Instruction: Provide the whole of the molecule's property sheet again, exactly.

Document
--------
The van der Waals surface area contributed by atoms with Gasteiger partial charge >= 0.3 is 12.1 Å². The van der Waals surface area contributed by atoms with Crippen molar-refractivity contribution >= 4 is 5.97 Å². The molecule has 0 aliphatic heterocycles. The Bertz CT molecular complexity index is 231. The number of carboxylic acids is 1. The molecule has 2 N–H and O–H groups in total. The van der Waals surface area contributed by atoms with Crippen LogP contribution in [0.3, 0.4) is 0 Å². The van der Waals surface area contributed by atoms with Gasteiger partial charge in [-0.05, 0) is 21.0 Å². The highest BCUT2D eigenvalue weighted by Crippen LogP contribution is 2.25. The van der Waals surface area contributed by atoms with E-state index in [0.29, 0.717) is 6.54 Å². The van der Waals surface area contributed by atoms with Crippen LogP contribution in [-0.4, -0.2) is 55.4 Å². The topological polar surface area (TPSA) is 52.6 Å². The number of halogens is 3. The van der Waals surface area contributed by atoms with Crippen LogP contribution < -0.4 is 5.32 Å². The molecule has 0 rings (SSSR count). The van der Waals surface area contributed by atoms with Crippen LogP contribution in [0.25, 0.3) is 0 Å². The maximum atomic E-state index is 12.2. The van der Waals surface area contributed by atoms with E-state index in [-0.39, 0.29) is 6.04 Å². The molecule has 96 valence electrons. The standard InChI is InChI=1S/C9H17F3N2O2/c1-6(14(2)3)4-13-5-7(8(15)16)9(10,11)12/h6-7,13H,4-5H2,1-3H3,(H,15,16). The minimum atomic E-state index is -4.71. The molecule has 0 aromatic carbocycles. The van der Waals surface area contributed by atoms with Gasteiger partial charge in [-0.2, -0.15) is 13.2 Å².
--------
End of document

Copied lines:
The van der Waals surface area contributed by atoms with Gasteiger partial charge >= 0.3 is 12.1 Å². The van der Waals surface area contributed by atoms with Crippen molar-refractivity contribution >= 4 is 5.97 Å². The molecule has 0 aliphatic heterocycles. The Bertz CT molecular complexity index is 231. The number of carboxylic acids is 1. The molecule has 2 N–H and O–H groups in total. The van der Waals surface area contributed by atoms with Crippen LogP contribution in [0.3, 0.4) is 0 Å². The van der Waals surface area contributed by atoms with Gasteiger partial charge in [-0.05, 0) is 21.0 Å². The highest BCUT2D eigenvalue weighted by Crippen LogP contribution is 2.25. The van der Waals surface area contributed by atoms with E-state index in [0.29, 0.717) is 6.54 Å². The van der Waals surface area contributed by atoms with Crippen LogP contribution in [-0.4, -0.2) is 55.4 Å². The topological polar surface area (TPSA) is 52.6 Å². The number of halogens is 3. The van der Waals surface area contributed by atoms with Crippen LogP contribution < -0.4 is 5.32 Å². The molecule has 0 rings (SSSR count). The van der Waals surface area contributed by atoms with Crippen LogP contribution in [0.25, 0.3) is 0 Å². The maximum atomic E-state index is 12.2. The van der Waals surface area contributed by atoms with E-state index in [-0.39, 0.29) is 6.04 Å². The molecule has 96 valence electrons. The standard InChI is InChI=1S/C9H17F3N2O2/c1-6(14(2)3)4-13-5-7(8(15)16)9(10,11)12/h6-7,13H,4-5H2,1-3H3,(H,15,16). The minimum atomic E-state index is -4.71. The molecule has 0 aromatic carbocycles. The van der Waals surface area contributed by atoms with Gasteiger partial charge in [-0.2, -0.15) is 13.2 Å².